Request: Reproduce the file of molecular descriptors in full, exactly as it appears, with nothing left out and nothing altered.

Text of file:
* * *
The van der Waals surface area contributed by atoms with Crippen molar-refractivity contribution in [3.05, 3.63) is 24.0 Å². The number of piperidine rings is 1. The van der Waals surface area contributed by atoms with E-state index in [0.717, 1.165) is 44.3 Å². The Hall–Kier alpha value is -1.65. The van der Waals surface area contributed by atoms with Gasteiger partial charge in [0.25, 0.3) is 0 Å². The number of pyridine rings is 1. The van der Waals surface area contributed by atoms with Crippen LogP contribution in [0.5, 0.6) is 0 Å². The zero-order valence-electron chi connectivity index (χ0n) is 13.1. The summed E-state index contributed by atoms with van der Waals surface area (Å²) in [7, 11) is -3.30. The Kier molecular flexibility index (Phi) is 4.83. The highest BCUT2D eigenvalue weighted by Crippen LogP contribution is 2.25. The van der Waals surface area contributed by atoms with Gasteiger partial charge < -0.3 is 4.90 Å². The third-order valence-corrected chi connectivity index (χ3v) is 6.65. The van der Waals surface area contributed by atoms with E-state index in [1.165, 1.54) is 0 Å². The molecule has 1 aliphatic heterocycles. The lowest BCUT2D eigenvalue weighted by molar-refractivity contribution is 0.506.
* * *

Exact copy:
The van der Waals surface area contributed by atoms with Crippen molar-refractivity contribution in [3.05, 3.63) is 24.0 Å². The number of piperidine rings is 1. The van der Waals surface area contributed by atoms with E-state index in [0.717, 1.165) is 44.3 Å². The Hall–Kier alpha value is -1.65. The van der Waals surface area contributed by atoms with Gasteiger partial charge in [0.25, 0.3) is 0 Å². The number of pyridine rings is 1. The van der Waals surface area contributed by atoms with Crippen LogP contribution in [0.5, 0.6) is 0 Å². The zero-order valence-electron chi connectivity index (χ0n) is 13.1. The summed E-state index contributed by atoms with van der Waals surface area (Å²) in [7, 11) is -3.30. The Kier molecular flexibility index (Phi) is 4.83. The highest BCUT2D eigenvalue weighted by Crippen LogP contribution is 2.25. The van der Waals surface area contributed by atoms with Gasteiger partial charge < -0.3 is 4.90 Å². The third-order valence-corrected chi connectivity index (χ3v) is 6.65. The van der Waals surface area contributed by atoms with E-state index in [1.165, 1.54) is 0 Å². The molecule has 1 aliphatic heterocycles. The lowest BCUT2D eigenvalue weighted by molar-refractivity contribution is 0.506.